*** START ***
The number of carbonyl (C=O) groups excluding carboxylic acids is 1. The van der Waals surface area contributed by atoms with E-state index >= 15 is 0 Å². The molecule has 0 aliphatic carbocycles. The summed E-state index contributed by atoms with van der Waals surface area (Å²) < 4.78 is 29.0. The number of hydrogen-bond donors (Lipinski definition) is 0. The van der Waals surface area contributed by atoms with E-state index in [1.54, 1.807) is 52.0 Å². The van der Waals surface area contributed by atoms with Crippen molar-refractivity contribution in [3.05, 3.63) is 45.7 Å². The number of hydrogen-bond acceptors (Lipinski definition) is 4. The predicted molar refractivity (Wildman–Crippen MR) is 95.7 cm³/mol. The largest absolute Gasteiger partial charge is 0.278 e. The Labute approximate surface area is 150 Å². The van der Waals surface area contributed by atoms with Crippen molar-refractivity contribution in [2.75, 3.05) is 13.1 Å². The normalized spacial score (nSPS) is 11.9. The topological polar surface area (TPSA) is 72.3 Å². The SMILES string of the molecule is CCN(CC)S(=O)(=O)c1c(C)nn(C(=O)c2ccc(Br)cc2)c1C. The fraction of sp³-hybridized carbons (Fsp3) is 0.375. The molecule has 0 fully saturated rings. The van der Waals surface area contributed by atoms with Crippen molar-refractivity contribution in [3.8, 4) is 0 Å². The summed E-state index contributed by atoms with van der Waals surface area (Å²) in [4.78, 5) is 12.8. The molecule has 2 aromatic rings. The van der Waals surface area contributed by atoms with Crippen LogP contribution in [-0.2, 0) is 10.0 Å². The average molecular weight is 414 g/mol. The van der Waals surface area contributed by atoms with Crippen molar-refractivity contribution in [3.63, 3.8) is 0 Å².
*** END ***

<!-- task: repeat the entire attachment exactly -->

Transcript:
The number of carbonyl (C=O) groups excluding carboxylic acids is 1. The van der Waals surface area contributed by atoms with E-state index >= 15 is 0 Å². The molecule has 0 aliphatic carbocycles. The summed E-state index contributed by atoms with van der Waals surface area (Å²) < 4.78 is 29.0. The number of hydrogen-bond donors (Lipinski definition) is 0. The van der Waals surface area contributed by atoms with E-state index in [1.54, 1.807) is 52.0 Å². The van der Waals surface area contributed by atoms with Crippen molar-refractivity contribution in [3.05, 3.63) is 45.7 Å². The number of hydrogen-bond acceptors (Lipinski definition) is 4. The predicted molar refractivity (Wildman–Crippen MR) is 95.7 cm³/mol. The largest absolute Gasteiger partial charge is 0.278 e. The Labute approximate surface area is 150 Å². The van der Waals surface area contributed by atoms with Crippen molar-refractivity contribution in [2.75, 3.05) is 13.1 Å². The normalized spacial score (nSPS) is 11.9. The topological polar surface area (TPSA) is 72.3 Å². The SMILES string of the molecule is CCN(CC)S(=O)(=O)c1c(C)nn(C(=O)c2ccc(Br)cc2)c1C. The fraction of sp³-hybridized carbons (Fsp3) is 0.375. The molecule has 0 fully saturated rings. The van der Waals surface area contributed by atoms with Crippen molar-refractivity contribution in [3.8, 4) is 0 Å². The summed E-state index contributed by atoms with van der Waals surface area (Å²) in [4.78, 5) is 12.8. The molecule has 2 aromatic rings. The van der Waals surface area contributed by atoms with Crippen LogP contribution in [-0.2, 0) is 10.0 Å². The average molecular weight is 414 g/mol. The van der Waals surface area contributed by atoms with Crippen molar-refractivity contribution in [3.63, 3.8) is 0 Å².